"Our diplomatic strategy had to be arranged around the military planning," David Manning, Mr. Blair's chief foreign policy adviser at the time, wrote in the memo that summarized the discussion among Mr. Bush, Mr. Blair and six of their top aides.
"The start date for the military campaign was now penciled in for 10 March," Mr. Manning wrote, paraphrasing Mr. Bush. "This was when the bombing would begin."
The attacks were ordered on March 19.
The timetable came at an important diplomatic moment. Five days after the Bush-Blair meeting, Secretary of State Colin Powell was scheduled to appear before the United Nations to present the American evidence that Iraq posed a threat to world security by hiding unconventional weapons.
Although the United States and Britain aggressively sought a second U.N. resolution against Iraq – which they failed to obtain – the president said repeatedly that he did not believe he needed it for an invasion.
Stamped "extremely sensitive," the five-page memorandum, which was circulated among a handful of Mr. Blair's most senior aides, had not been made public. Several highlights were first published in January in the book Lawless World, which was written by a British lawyer and international law professor, Philippe Sands. In early February, Channel 4 in London first broadcast several excerpts from the memo.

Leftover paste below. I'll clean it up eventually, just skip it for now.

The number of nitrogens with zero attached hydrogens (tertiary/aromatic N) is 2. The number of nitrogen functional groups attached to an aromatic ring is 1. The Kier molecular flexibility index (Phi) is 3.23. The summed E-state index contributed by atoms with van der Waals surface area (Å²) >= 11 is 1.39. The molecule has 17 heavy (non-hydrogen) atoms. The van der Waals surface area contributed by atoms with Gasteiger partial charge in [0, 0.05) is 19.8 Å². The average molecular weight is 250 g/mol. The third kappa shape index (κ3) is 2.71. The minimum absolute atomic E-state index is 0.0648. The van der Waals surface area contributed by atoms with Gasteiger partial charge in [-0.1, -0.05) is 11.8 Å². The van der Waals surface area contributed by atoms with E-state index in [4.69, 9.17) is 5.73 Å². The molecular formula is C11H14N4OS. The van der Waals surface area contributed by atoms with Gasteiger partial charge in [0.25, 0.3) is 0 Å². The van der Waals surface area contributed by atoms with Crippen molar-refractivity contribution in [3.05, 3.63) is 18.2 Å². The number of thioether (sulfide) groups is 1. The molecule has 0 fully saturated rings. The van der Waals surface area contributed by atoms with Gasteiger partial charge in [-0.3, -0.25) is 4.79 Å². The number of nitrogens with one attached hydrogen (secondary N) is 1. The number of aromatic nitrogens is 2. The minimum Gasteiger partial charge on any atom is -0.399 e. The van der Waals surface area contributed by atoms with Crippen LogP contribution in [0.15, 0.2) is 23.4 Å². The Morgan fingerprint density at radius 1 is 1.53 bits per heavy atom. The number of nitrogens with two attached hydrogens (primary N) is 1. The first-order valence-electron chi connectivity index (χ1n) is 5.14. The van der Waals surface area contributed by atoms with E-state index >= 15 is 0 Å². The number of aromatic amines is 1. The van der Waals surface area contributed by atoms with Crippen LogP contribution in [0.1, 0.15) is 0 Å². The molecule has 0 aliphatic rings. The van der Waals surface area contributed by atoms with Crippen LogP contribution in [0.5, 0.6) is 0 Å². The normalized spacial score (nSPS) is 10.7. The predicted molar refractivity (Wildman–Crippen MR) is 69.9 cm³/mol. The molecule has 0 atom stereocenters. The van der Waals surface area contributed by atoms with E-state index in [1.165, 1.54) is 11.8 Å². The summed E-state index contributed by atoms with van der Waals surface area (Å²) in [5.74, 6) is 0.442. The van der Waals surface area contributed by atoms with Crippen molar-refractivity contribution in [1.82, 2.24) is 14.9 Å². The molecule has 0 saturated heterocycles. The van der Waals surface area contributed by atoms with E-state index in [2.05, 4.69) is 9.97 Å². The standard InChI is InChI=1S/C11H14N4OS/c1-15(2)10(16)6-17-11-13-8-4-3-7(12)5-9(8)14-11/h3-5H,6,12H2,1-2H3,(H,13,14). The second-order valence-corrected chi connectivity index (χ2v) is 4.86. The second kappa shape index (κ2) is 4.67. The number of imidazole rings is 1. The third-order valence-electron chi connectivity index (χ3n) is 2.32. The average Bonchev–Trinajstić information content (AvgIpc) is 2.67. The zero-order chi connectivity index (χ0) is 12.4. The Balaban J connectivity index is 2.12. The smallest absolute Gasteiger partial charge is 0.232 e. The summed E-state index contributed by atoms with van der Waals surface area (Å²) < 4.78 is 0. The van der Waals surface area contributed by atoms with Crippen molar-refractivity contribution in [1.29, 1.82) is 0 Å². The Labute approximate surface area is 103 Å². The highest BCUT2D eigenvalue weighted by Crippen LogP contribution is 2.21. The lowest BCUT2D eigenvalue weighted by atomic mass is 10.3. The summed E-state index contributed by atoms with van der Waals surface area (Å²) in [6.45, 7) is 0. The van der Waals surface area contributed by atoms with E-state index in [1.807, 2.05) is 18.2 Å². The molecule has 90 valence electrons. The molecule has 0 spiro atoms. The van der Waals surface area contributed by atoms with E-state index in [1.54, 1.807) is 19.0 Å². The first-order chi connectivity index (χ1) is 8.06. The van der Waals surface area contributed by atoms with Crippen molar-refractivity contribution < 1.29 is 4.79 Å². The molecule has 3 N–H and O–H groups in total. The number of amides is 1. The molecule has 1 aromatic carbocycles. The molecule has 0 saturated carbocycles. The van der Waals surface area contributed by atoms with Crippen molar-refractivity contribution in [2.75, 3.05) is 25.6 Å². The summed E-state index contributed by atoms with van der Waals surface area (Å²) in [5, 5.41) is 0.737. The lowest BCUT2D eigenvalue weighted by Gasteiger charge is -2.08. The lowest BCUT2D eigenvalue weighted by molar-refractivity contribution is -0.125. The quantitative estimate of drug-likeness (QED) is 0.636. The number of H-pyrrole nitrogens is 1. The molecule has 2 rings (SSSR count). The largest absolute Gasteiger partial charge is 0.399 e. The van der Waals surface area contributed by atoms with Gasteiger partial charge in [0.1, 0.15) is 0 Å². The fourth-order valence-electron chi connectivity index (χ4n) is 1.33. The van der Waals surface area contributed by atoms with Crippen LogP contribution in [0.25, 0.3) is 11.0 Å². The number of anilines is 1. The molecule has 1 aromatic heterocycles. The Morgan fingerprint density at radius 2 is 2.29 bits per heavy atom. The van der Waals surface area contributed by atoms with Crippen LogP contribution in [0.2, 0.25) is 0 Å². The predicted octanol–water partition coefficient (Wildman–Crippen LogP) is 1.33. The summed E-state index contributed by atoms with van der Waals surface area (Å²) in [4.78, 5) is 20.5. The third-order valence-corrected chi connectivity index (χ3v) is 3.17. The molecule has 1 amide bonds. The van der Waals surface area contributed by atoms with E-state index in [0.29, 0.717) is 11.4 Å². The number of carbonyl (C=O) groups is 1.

Since then, The New York Times has reviewed the memo in its entirety. While the president's sentiments about invading Iraq were known at the time, the material offers an unfiltered view of two leaders on the brink of war.
The memo indicates that the two leaders envisioned a quick victory and a transition to a new Iraqi government that would be complicated, but manageable. Mr. Bush predicted that it was "unlikely there would be internecine warfare between the different religious and ethnic groups." Mr. Blair agreed with that assessment.
The memo also shows that the president and the prime minister acknowledged that no unconventional weapons had been found inside Iraq. Faced with the possibility of not finding any before the planned invasion, Mr. Bush talked about several ways to provoke a confrontation, including a proposal to paint a U.S. surveillance plane in the colors of the United Nations in hopes of drawing fire, or assassinating Mr. Hussein.
These proposals were first reported last month in the British press, but the memo does not make clear whether they reflected Mr. Bush's extemporaneous suggestions or whether they were elements of the government's plan.
Two senior British officials confirmed the authenticity of the memo but declined to talk about it. But one added, "In all of this discussion during the run-up to the Iraq war, it is obvious that viewing a snapshot at a certain point in time gives only a partial view of the decision-making process."
Frederick Jones, spokesman for the National Security Council, said Sunday that the president's public comments were consistent with his private remarks to Mr. Blair. "While the use of force was a last option, we recognized that it might be necessary and were planning accordingly," he said.
"The public record at the time, including numerous statements by the president, makes clear that the administration was continuing to pursue a diplomatic solution into 2003," he said. "Saddam Hussein was given every opportunity to comply, but he chose continued defiance, even after being given one final opportunity to comply or face serious consequences. Our public and private comments are fully consistent."